Nike is a daughter of Wrangler’s Toolman, and she will be introducing the bloodline of Sir Wrangler to Darlene’s breeding program.

Truffles and Nike have completely different preferences and personalities. I like to call Truffles a professional show horse because she knows her job, and she expects her rider to be at that level with her and not be in her way. If we arrive at the show a day early, we can ride Truffles around in nothing but her bridle or halter and she is as calm as a toad in the sun. However, on the days we show, she will not stop prancing until we take her to the show ring where she can be part of the action. It’s almost as if she’s saying: “Hurry up guys, the show waits for no one!”

Never before did I have the luxury of riding a horse as trained as Truffles. In the Netherlands people would be too hesitant to share such a valuable horse, or the financial contribution would be far out of my budget. It took a few weeks of getting to know each other, but once I established a connection with Truffles everything fell into place. In my experience Appaloosas communicate with you very clearly if you are willing to listen. At our second show, again in Idaho, we were perfectly in sync and to my surprise we placed first in our western equitation class! Then Truffles fell asleep during the award ceremony.

Whenever possible, Darlene likes to bring a green horse along to a show to acclimate them. At the second show in Idaho we brought Nike with us. Although this mare had received a very well-rounded training by Jan Bard’s daughter Linze, she had not been shown before. In preparation, Darlene and I booked a lesson with Kevin Christiansen, a well-respected local trainer. I assure you, taking riding lessons when English isn’t your first language and you’re being bombarded with unfamiliar terms is quite the challenge (the word posting, for example, doesn’t really speak for itself. And what are haunches?).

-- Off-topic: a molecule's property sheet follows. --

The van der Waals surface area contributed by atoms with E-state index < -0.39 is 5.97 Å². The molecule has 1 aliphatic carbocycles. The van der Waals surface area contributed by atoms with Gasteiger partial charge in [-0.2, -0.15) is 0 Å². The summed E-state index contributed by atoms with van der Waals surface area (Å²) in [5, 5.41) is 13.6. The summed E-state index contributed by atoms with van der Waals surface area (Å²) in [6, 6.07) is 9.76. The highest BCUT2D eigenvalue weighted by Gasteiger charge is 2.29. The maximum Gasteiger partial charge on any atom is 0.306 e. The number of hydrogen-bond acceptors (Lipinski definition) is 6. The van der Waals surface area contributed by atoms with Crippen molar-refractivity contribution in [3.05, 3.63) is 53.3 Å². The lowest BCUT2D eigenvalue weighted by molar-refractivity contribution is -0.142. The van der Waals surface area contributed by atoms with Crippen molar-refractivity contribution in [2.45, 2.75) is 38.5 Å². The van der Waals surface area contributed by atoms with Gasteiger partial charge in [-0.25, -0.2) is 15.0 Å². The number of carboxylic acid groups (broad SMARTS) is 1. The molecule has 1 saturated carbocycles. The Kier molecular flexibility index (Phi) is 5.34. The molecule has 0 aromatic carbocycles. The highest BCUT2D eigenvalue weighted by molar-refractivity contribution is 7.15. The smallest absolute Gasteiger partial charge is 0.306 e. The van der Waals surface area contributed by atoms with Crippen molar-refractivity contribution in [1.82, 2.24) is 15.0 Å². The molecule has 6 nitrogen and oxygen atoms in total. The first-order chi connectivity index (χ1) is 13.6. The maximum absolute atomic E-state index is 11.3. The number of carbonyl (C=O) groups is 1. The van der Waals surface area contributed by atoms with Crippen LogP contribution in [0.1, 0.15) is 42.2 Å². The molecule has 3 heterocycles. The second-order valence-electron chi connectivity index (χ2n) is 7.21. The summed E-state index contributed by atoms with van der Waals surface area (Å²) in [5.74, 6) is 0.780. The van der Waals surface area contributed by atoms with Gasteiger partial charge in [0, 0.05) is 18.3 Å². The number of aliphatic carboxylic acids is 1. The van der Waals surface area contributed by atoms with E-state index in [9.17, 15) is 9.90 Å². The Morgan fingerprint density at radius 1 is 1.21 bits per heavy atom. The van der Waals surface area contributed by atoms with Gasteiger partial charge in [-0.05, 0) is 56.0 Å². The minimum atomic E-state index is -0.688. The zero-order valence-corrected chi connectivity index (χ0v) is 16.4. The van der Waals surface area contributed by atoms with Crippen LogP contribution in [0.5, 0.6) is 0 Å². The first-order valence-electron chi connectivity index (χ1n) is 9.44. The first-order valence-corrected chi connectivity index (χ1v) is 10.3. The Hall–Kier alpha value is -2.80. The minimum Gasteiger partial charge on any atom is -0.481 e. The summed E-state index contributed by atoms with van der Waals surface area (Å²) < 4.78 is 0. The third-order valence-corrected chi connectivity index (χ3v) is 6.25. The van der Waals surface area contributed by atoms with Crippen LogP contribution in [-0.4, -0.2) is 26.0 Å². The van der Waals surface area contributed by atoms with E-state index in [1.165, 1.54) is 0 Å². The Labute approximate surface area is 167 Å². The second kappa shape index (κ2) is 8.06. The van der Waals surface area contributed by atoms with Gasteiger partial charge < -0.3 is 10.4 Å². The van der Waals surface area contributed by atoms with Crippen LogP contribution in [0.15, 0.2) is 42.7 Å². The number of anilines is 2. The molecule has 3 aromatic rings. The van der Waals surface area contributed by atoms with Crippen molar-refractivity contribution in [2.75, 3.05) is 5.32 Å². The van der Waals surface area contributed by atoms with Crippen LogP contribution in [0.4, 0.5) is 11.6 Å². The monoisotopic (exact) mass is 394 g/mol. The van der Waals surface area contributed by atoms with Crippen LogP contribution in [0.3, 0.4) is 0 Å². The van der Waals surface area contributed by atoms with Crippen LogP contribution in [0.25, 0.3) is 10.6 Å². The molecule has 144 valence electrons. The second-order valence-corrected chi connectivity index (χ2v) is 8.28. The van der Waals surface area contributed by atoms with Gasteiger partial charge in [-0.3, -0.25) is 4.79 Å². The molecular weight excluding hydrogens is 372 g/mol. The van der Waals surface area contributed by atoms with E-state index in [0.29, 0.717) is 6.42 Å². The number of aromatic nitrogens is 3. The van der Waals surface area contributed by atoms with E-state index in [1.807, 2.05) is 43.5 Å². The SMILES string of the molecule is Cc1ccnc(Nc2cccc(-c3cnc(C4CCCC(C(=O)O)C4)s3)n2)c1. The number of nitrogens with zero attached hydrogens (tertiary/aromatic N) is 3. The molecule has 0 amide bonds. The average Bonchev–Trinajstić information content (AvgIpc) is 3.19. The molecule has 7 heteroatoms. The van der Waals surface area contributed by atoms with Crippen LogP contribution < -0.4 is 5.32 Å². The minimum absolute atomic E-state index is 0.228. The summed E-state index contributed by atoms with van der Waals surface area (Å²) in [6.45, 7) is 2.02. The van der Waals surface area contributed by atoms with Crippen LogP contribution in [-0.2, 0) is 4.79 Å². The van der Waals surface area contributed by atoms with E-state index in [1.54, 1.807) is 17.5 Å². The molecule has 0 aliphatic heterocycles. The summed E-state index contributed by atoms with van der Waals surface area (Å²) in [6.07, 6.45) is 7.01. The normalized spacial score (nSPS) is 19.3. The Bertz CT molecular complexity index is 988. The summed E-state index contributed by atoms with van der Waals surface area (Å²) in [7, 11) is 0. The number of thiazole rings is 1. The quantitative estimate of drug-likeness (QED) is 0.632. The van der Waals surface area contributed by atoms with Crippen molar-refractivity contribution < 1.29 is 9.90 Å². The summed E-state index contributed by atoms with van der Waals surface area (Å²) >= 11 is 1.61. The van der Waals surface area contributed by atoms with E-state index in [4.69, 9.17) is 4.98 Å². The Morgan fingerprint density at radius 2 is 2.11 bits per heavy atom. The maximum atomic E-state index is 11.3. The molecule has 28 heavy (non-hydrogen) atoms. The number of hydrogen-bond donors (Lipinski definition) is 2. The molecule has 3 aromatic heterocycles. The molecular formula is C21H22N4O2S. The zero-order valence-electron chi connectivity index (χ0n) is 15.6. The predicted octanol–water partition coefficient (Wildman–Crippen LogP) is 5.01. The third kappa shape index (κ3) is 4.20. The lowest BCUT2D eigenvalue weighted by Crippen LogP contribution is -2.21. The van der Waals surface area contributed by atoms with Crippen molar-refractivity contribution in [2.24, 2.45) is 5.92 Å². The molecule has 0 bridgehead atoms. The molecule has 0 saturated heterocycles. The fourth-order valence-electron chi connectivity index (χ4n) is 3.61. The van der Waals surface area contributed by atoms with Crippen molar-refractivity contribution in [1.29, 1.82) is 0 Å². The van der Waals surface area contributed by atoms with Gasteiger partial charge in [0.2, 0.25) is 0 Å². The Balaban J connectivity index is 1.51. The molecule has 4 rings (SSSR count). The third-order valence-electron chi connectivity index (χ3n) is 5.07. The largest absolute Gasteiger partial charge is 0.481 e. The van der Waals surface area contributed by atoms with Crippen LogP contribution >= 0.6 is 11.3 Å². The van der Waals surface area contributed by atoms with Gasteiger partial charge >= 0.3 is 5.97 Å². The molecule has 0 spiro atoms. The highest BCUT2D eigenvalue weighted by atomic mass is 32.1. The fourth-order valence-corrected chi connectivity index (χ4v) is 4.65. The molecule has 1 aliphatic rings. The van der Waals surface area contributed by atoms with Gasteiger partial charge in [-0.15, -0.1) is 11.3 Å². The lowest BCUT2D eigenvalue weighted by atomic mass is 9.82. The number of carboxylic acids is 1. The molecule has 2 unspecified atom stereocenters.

Unlike Truffles, Nike needs a secure leader who instills trust in her. I spent a lot of time just walking her around at the show and watching other people perform. This might seem like coddling in the eyes of some, but I felt like this was the best approach to build a connection with her. In fact, she did so well that we entered her in Eugene, OR, a few weeks later and she felt confident and happy. We even managed to place first in western equitation!

I have only been part of the Appaloosa world for a short six months, but already I can’t imagine my life without them. Both Truffles and Nike have taught me so many things. They asked me to put my trust in them, even at times when I was afraid or insecure. They have helped me to become a better rider and a better listener. I hope I can enjoy their company and partnership for a long time to come.


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The Appaloosa Horse Club (ApHC) was established in 1938 with a mission of preserving, promoting and enhancing the Appaloosa breed. The ApHC has since registered more than 700,000 Appaloosas, which are known for their distinctive color, intelligence and even temperament. True to their reputation as an extremely versatile breed, Appaloosas can be found in nearly every discipline including racing, endurance riding and serving as reliable family horses. The international breed registry is headquartered in Moscow, Idaho, the heart of the Palouse region—the Appaloosa breed’s namesake and point of origin.